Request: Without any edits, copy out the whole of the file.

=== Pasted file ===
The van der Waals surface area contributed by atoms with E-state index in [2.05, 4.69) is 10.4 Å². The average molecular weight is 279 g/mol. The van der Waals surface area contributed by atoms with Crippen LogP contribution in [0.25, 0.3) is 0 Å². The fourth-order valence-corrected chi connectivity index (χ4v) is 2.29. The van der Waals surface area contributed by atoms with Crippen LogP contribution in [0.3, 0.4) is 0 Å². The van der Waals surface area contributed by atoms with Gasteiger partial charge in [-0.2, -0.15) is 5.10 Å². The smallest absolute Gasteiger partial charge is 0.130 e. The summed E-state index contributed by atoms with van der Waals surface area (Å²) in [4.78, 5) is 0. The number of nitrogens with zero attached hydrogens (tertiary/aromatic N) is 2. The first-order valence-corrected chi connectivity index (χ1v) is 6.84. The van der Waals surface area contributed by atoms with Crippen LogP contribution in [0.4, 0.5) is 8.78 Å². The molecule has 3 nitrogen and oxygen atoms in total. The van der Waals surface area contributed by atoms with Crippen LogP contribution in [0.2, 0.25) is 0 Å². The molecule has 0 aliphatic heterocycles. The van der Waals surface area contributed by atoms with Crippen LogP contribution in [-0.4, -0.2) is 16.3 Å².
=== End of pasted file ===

The van der Waals surface area contributed by atoms with E-state index in [2.05, 4.69) is 10.4 Å². The average molecular weight is 279 g/mol. The van der Waals surface area contributed by atoms with Crippen LogP contribution in [0.25, 0.3) is 0 Å². The fourth-order valence-corrected chi connectivity index (χ4v) is 2.29. The van der Waals surface area contributed by atoms with Crippen LogP contribution in [0.3, 0.4) is 0 Å². The van der Waals surface area contributed by atoms with Gasteiger partial charge in [-0.2, -0.15) is 5.10 Å². The smallest absolute Gasteiger partial charge is 0.130 e. The summed E-state index contributed by atoms with van der Waals surface area (Å²) in [4.78, 5) is 0. The number of nitrogens with zero attached hydrogens (tertiary/aromatic N) is 2. The first-order valence-corrected chi connectivity index (χ1v) is 6.84. The van der Waals surface area contributed by atoms with Crippen LogP contribution in [0.4, 0.5) is 8.78 Å². The molecule has 3 nitrogen and oxygen atoms in total. The van der Waals surface area contributed by atoms with Crippen LogP contribution in [0.2, 0.25) is 0 Å². The molecule has 0 aliphatic heterocycles. The van der Waals surface area contributed by atoms with Crippen LogP contribution in [-0.4, -0.2) is 16.3 Å².